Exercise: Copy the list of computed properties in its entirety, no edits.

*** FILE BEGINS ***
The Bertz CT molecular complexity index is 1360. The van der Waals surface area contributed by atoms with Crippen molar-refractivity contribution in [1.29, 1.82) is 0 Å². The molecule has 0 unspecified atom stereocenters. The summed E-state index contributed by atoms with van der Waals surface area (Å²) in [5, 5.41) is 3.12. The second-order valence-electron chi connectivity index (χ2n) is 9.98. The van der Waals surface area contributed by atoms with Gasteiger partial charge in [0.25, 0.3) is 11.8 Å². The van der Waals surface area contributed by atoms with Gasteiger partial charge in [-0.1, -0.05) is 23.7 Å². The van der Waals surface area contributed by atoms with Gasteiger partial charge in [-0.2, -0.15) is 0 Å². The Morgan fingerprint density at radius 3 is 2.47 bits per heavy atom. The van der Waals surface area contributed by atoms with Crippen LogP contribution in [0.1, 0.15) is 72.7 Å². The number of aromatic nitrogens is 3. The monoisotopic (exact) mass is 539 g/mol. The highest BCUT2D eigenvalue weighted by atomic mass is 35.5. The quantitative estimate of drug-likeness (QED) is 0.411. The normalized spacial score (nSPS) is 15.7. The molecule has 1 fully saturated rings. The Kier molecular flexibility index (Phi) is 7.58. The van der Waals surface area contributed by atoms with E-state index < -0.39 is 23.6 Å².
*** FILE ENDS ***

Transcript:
The Bertz CT molecular complexity index is 1360. The van der Waals surface area contributed by atoms with Crippen molar-refractivity contribution in [1.29, 1.82) is 0 Å². The molecule has 0 unspecified atom stereocenters. The summed E-state index contributed by atoms with van der Waals surface area (Å²) in [5, 5.41) is 3.12. The second-order valence-electron chi connectivity index (χ2n) is 9.98. The van der Waals surface area contributed by atoms with Gasteiger partial charge in [0.25, 0.3) is 11.8 Å². The van der Waals surface area contributed by atoms with Gasteiger partial charge in [-0.1, -0.05) is 23.7 Å². The van der Waals surface area contributed by atoms with Gasteiger partial charge in [-0.2, -0.15) is 0 Å². The Morgan fingerprint density at radius 3 is 2.47 bits per heavy atom. The van der Waals surface area contributed by atoms with Crippen LogP contribution in [0.1, 0.15) is 72.7 Å². The number of aromatic nitrogens is 3. The monoisotopic (exact) mass is 539 g/mol. The highest BCUT2D eigenvalue weighted by atomic mass is 35.5. The quantitative estimate of drug-likeness (QED) is 0.411. The normalized spacial score (nSPS) is 15.7. The molecule has 1 fully saturated rings. The Kier molecular flexibility index (Phi) is 7.58. The van der Waals surface area contributed by atoms with E-state index < -0.39 is 23.6 Å².